7. recent Ph.D. says:

    I should do a post over at my place on different kinds of “secretary” work. Really, it’s not all the same. Despite the tone of my previous comment, executive assistants in the right kind of environment have a fair amount of responsibility, need at least a quarter of their brain, and can easily earn $80-100K.

    Not that I’m saying this work is teh awesome shit or anything. It’s still the factory. But coming from academe, it takes a while for one’s perceptions to adjust to the variations and multiple hierarchies within nonacademic work environments..We’re used to clear (if absurd and frustrating) distinctions. If you’re an adjunct, you are, without fail, several notches below an assistant professor, even if you’re teaching the same classes and you’ve published more. But while the “secretary” that sits at the front desk may be a few notches “below” most everyone else, the “secretary” with hir own office and a fair amount of autonomy, despite being someone’s “assistant,” may be a few notches above a great many in the middle.

    Not that any of this means anything if you don’t at least kinda sorta like what you do. Most of the people in my office seem to like what they do — at least, they don’t seem bored by it, as far as I can tell. Not sure what turns them on, though. Ideology, perhaps? The belief that they think they’re changing the world? I’ll let you know when I figure it out.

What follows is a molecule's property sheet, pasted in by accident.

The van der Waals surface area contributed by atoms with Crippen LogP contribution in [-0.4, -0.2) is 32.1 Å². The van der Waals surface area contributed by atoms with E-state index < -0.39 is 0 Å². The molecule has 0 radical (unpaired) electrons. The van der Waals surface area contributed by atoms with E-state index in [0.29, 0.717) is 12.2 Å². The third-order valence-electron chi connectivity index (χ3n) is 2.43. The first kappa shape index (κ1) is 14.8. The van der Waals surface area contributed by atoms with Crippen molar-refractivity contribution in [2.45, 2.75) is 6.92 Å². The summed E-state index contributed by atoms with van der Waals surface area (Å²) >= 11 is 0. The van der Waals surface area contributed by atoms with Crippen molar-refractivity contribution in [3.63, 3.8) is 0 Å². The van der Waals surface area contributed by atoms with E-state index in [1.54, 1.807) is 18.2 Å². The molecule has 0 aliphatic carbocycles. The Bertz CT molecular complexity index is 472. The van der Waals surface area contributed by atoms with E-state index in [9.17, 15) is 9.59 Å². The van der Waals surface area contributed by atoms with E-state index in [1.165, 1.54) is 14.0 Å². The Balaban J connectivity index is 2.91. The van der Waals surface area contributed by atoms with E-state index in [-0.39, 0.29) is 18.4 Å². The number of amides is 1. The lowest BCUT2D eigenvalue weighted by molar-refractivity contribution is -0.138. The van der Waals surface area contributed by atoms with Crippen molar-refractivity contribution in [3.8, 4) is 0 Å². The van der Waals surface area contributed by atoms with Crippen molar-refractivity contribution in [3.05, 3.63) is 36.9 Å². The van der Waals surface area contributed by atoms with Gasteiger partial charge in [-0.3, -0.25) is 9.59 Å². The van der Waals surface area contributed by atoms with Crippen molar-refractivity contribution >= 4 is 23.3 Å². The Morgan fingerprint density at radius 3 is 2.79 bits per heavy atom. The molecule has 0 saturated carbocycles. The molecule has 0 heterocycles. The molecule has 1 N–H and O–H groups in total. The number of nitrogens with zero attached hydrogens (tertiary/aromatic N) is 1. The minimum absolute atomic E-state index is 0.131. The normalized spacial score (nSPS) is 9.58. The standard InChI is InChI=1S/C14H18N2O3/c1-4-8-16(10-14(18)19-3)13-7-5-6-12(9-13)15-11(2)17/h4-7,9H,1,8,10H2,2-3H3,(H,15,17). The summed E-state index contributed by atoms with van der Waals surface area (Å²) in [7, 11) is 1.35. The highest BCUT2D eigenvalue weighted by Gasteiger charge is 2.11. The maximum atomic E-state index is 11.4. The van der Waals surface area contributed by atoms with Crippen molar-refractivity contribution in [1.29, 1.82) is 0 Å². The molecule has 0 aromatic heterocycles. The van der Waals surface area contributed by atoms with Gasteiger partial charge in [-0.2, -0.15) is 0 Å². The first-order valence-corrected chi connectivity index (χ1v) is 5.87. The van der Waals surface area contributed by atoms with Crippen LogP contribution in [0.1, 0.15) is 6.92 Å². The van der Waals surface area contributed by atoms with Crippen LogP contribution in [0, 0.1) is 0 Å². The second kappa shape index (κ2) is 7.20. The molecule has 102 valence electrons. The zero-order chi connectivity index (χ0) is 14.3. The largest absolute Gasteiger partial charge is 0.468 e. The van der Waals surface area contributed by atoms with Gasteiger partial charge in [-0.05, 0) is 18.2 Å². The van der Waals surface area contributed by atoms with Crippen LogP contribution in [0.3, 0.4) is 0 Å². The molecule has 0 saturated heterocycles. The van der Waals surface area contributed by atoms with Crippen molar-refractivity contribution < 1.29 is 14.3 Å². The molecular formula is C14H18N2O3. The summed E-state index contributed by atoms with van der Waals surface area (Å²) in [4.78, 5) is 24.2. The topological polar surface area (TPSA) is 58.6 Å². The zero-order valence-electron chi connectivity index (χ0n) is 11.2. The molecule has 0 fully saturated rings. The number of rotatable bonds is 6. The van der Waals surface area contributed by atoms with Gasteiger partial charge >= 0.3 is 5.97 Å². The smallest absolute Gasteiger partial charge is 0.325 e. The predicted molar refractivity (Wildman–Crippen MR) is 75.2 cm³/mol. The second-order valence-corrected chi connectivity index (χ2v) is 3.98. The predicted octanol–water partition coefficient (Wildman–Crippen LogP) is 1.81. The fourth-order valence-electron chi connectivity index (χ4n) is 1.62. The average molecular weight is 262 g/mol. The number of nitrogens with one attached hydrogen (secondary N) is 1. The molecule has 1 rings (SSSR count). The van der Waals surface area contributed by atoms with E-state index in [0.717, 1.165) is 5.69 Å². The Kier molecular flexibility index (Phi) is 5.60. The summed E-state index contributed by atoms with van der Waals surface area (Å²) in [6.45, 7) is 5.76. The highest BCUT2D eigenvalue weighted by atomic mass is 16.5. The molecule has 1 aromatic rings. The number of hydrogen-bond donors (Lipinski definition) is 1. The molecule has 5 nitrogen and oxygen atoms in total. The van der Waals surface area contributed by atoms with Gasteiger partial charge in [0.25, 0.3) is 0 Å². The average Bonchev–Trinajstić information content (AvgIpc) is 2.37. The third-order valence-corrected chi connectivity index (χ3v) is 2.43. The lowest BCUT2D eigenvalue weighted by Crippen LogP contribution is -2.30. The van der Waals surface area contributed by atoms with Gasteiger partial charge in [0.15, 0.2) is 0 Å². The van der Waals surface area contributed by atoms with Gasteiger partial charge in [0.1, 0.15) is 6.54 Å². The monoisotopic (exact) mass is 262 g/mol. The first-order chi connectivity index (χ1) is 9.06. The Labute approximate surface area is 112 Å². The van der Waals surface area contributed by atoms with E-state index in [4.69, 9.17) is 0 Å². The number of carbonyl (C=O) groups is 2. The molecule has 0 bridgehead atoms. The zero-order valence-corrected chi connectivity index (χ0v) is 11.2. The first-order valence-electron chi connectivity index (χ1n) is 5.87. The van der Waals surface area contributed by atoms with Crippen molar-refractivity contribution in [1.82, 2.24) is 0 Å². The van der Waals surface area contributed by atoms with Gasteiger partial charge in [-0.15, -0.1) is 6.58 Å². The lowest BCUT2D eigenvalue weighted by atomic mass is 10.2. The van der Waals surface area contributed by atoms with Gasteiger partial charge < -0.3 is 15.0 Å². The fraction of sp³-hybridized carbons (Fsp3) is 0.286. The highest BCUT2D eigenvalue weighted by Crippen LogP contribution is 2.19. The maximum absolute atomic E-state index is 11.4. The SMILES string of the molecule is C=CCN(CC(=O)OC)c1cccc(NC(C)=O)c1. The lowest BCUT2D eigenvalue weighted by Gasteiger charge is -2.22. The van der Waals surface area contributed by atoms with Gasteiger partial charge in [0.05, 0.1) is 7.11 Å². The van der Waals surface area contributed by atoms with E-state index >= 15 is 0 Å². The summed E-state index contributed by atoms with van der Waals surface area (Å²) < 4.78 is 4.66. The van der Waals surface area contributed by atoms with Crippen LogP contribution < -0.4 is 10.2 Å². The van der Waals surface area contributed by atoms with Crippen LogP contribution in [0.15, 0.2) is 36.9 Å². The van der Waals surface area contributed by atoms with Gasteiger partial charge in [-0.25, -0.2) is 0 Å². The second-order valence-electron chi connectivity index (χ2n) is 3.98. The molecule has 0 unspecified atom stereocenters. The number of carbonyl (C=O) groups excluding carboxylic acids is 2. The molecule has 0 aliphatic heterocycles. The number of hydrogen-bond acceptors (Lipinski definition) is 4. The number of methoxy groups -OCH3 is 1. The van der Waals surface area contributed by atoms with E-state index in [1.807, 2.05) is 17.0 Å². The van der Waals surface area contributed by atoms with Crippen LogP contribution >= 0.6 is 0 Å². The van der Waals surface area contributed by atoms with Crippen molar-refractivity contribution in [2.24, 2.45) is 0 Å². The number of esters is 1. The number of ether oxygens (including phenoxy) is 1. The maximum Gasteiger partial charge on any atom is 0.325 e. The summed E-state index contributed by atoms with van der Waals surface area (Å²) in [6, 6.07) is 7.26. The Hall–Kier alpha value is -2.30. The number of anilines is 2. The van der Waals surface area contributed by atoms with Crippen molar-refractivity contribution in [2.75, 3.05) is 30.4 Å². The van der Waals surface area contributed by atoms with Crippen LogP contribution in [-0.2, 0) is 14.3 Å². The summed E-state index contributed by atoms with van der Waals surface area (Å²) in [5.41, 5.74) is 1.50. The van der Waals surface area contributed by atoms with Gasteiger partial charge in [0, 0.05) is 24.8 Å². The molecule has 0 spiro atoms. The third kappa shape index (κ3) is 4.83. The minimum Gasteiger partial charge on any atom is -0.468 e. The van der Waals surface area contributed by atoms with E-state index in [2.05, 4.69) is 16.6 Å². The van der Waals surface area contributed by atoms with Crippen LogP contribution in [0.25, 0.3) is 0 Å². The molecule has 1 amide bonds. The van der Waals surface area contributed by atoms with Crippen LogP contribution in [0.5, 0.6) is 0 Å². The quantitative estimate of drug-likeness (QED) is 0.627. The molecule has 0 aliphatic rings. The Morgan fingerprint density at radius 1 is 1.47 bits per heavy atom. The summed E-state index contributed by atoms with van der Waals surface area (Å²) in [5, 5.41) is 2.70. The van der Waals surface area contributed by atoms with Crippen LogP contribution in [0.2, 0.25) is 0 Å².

8. Caitlin says:

    In the post (and discussion) above, I am fascinated by the slippages between interesting work and status. When we mention “the factory,” is that a stand-in for monotonous labor, or is it a stand-in for low-prestige employment? And is status and a degree of autonomy things that makes work interesting, or are interesting tasks a marker of a high-status job? It all starts to get very circular.
    When I’m truly honest with myself, one of the hardest things about being a post-academic–at least one determined not to feed the higher ed machine by getting another degree–is the loss of an image of myself as someone who was, or eventually would be, a respected professional. There’s a certain prestige, too, attached to the ability to support oneself producing work (art, poetry, plays, scholarship) that has little or no market value. Now I gotta consider my value-added, just like everyone else!